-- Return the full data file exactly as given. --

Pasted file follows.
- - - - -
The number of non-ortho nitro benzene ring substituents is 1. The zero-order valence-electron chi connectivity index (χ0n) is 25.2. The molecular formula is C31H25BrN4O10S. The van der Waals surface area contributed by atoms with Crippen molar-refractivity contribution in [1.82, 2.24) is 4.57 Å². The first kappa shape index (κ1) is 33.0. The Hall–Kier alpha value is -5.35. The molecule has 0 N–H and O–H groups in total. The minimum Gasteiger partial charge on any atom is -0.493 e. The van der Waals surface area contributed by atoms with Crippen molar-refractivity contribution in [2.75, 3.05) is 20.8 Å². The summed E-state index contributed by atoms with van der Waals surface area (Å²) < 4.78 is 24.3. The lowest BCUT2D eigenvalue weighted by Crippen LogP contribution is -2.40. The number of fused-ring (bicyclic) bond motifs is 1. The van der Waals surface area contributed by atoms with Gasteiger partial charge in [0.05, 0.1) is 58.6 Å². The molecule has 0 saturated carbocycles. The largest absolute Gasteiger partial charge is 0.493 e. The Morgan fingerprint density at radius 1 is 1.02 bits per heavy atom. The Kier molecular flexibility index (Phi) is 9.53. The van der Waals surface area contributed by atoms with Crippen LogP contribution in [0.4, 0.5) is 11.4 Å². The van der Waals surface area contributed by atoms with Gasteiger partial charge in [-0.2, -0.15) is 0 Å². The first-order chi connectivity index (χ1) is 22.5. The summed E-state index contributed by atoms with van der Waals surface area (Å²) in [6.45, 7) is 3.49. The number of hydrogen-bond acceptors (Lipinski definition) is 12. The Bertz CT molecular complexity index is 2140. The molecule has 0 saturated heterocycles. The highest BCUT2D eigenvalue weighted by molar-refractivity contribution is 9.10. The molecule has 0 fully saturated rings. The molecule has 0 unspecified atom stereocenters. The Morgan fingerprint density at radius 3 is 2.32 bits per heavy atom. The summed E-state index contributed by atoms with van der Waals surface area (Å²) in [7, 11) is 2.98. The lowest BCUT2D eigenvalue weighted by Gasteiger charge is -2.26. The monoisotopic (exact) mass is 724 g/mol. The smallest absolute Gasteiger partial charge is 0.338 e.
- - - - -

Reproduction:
The number of non-ortho nitro benzene ring substituents is 1. The zero-order valence-electron chi connectivity index (χ0n) is 25.2. The molecular formula is C31H25BrN4O10S. The van der Waals surface area contributed by atoms with Crippen molar-refractivity contribution in [1.82, 2.24) is 4.57 Å². The first kappa shape index (κ1) is 33.0. The Hall–Kier alpha value is -5.35. The molecule has 0 N–H and O–H groups in total. The minimum Gasteiger partial charge on any atom is -0.493 e. The van der Waals surface area contributed by atoms with Crippen molar-refractivity contribution in [2.75, 3.05) is 20.8 Å². The summed E-state index contributed by atoms with van der Waals surface area (Å²) < 4.78 is 24.3. The lowest BCUT2D eigenvalue weighted by Crippen LogP contribution is -2.40. The number of fused-ring (bicyclic) bond motifs is 1. The van der Waals surface area contributed by atoms with Gasteiger partial charge in [0.05, 0.1) is 58.6 Å². The molecule has 0 saturated carbocycles. The largest absolute Gasteiger partial charge is 0.493 e. The Morgan fingerprint density at radius 1 is 1.02 bits per heavy atom. The Kier molecular flexibility index (Phi) is 9.53. The van der Waals surface area contributed by atoms with Crippen LogP contribution in [0.4, 0.5) is 11.4 Å². The van der Waals surface area contributed by atoms with Gasteiger partial charge in [-0.2, -0.15) is 0 Å². The first-order chi connectivity index (χ1) is 22.5. The summed E-state index contributed by atoms with van der Waals surface area (Å²) in [6.45, 7) is 3.49. The number of hydrogen-bond acceptors (Lipinski definition) is 12. The Bertz CT molecular complexity index is 2140. The molecule has 0 saturated heterocycles. The highest BCUT2D eigenvalue weighted by molar-refractivity contribution is 9.10. The molecule has 0 fully saturated rings. The molecule has 0 unspecified atom stereocenters. The Morgan fingerprint density at radius 3 is 2.32 bits per heavy atom. The summed E-state index contributed by atoms with van der Waals surface area (Å²) in [7, 11) is 2.98. The lowest BCUT2D eigenvalue weighted by Gasteiger charge is -2.26. The monoisotopic (exact) mass is 724 g/mol. The smallest absolute Gasteiger partial charge is 0.338 e.